Three Song Sunday: Don’t Be Sad On Me


I had originally hoped Andrew Olson would take this album but I guess this is as good of time as any to explain a little about how I ended up writing CD reviews in the first place. When I was 21 I went down to a newly opened establishment called the Twin Ports Brewery in Superior to do a write up for The Promethean which was the UW-Superior school paper at that time. I went down there on a Sunday and there was an open mic going on. I did the story, but being a musician myself, I went there the next week, then the week after that and I just kept going. Eventually the original hosts left or started flaking out and I somehow ended up becoming the host myself. The Twin Ports Brewery eventually changed owners and turned into the Thirsty Pagan. There’s a whole lot more to why I write CD reviews, but this IS a CD review, not an autobiography.
I forget when a tall lanky guy named Dan Dresser stopped into the Sunday open mic; it was a number of years ago. I immediately appreciated the mix of Dresser’s wacky stage presence and songs that ranged from ridiculous to heart wrenching and sad. I’m also not sure when a young woman named Stephanie Dykema (now Longstreet) started showing up was well, but the duo wowed the audience each time they played at the open mic. Before this, there was a band called The Brushstrokes that involved Dresser and Dykema. The Brushstrokes were very experimental but always maintained an undeniable catchiness and quirkiness and this general feel is carried over into Three Song Sunday.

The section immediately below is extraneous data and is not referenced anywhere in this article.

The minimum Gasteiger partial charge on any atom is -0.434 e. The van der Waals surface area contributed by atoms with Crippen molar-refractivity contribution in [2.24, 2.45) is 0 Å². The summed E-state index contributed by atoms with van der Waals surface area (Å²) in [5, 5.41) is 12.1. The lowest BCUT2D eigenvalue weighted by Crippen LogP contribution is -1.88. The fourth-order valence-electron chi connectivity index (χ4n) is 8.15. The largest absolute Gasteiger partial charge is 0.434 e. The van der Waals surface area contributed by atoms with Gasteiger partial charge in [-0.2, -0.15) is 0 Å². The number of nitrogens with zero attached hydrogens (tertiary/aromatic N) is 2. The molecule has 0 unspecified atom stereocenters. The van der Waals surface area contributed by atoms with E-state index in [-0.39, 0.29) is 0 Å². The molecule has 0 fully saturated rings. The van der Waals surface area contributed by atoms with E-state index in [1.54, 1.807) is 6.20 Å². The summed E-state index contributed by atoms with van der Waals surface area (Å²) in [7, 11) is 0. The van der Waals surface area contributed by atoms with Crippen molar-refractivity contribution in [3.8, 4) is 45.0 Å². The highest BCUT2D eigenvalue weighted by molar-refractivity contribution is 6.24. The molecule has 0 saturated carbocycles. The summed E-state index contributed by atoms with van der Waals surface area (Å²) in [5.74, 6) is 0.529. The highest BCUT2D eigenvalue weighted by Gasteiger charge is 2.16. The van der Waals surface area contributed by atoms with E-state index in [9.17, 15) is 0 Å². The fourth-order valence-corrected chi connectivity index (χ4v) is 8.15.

Within a short amount of time, the duo of Dresser and Dykema had a solid assortment of songs that they’d perform at the open mic. After awhile, they named the project Three Song Sunday because on busy nights I’d give most acts just three songs, although I will say I usually gave them four songs, but for some reason “Four Song Sunday” doesn’t sound as cool.  
There’s something about Dresser’s songs that seems like it’s rejoicing in sadness. I could compare this feeling to the Postal Service where a lot of the songs are very upbeat, but the lyrics are anything but happy. The album starts out with “Nothing Over You,” and it stays very catchy and upbeat, but with the pre-chorus of, “the hardest part of this is letting go, as far as you and me, we will never know,” which is contrasted by the bubbly chorus, “oh, my darling, they’ve got nothing over you,” which is accented by Longstreet’s backing vocals keeps the song in an emotional battle within itself, but it like many of the songs on this album, it’s based more off of defeat and sadness.
Likewise, the song “Unabashedly Crazy,” Longstreet’s backing vocals are very light, kind of silly and candid, but Dresser’s parts are detailing a dark part of his life. Achieving happiness and sadness at the same time in a song is something that I often marvel at, and Dresser pulls this off throughout most of this album.